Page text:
This started a process resulting in many policy and practical developments to secure hydrogen’s future. For example, Minister for Resources and Northern Australia Matt Canavan and Japan’s Minister of Economy, Trade and Industry, Hiroshi Kajiyama, signed a Joint Statement on Cooperation on hydrogen and fuel cells to demonstrate a commitment to cooperating on the deployment of hydrogen.

Also, in Australia, the Clean Energy Finance Corporation launched a $300 million Advancing Hydrogen Fund, designed to support the growth of a clean, innovative, safe and competitive Australian hydrogen industry. The grant programme aims to demonstrate the technical and commercial viability of hydrogen production at large-scale using electrolysis.

Finally, the Australian Renewable Energy Agency (ARENA) together with the Australian Government announced $1.28 million in funding, for the establishment of the Australian Hydrogen Centre. The project will investigate blending hydrogen into existing natural gas pipelines in South Australia and Victoria. Also, $995,000 in funding was granted to Yara Pilbara Fertilisers Pty Ltd to support a feasibility study for the production of renewable hydrogen and ammonia for fertiliser production in Western Australia’s Pilbara mining region.

China shows great potential for market growth, especially as increased use of renewables has led to greater grid instability. In Thailand, hybrid systems have become more popular, encouraged by policy reform. Centralised generation is mixed with smart distributed generation which presents a large renewable hydrogen market. Furthermore, the Thai government is encouraging electric transport, which opens up the market for hydrogen fuel cells.

Decarbonisation is complex and achieving a transformed energy system will require a variety of solutions.

There are instances where blue hydrogen makes perfect sense, together with carbon capture with storage. In other instances, green hydrogen will work best, driving down costs through the use of electrolysers.

It boils down to minimising intermittency and cost while maximising flexibility and adopting the business models to accommodate these system changes.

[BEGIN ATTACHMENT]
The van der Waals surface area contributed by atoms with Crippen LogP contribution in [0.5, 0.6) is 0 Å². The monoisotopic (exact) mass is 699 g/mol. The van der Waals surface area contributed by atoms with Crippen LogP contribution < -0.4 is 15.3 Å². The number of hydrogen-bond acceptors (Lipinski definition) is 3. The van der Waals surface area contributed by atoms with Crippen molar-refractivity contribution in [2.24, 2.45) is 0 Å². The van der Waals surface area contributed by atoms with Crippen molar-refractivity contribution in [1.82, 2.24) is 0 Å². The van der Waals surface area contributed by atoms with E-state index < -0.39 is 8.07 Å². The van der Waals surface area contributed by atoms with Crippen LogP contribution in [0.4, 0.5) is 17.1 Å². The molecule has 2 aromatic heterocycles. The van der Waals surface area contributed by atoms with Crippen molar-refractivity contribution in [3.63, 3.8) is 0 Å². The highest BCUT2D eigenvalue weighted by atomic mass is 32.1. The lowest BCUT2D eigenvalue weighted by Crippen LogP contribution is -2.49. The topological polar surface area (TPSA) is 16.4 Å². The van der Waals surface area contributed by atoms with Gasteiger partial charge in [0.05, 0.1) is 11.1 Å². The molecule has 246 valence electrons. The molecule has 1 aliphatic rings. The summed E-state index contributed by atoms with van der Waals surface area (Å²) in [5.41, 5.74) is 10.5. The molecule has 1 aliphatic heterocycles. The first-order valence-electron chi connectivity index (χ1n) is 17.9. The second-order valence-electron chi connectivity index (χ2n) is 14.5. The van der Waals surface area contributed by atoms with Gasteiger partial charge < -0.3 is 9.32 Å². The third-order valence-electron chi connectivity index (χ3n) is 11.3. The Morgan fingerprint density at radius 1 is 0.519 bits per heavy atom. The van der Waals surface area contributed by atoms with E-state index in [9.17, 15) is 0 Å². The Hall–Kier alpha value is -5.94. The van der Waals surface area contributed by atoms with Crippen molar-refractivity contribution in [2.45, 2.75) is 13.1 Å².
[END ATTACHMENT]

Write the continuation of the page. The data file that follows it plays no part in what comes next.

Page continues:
In terms of market opportunities, Australia presents a hub for renewable hydrogen and blue hydrogen, due to the active mining, agriculture and ammonia sectors. It’s about finding the right investment opportunity.

Market hindrances

Lack of policy – The use of hydrogen can be empowered by government policy encouraging generation and effective transportation.

Transportation – Transporting hydrogen between countries is expensive and challenging. There is currently only one vessel in the world that can transport hydrogen, with a capacity of 170 tons.

DNV GL is working on several concept designs for vessels able to transfer more than 500 tons of hydrogen.

Cost – Hydrogen storage is costly and possibly the fuel’s greatest criticism. The use of electrolysis and alkaline neutralizers at scale will drive down cost. However, it will be almost a decade before we see true commercial viability. Using a levelised cost approach that includes investments, fuel and carbon costs is preferable.

What’s next

Hydrogen will have a significant role to play in the energy market, particularly given its diverse uses and applications.

It is likely to be some time before hydrogen becomes a powerhouse in the energy market. However, it’s clear that with a collaborative approach to market development, the technological advances that are currently taking place in the renewable energy sector, and the reduced costs of producing green energy, hydrogen will be commercially viable in next to no time.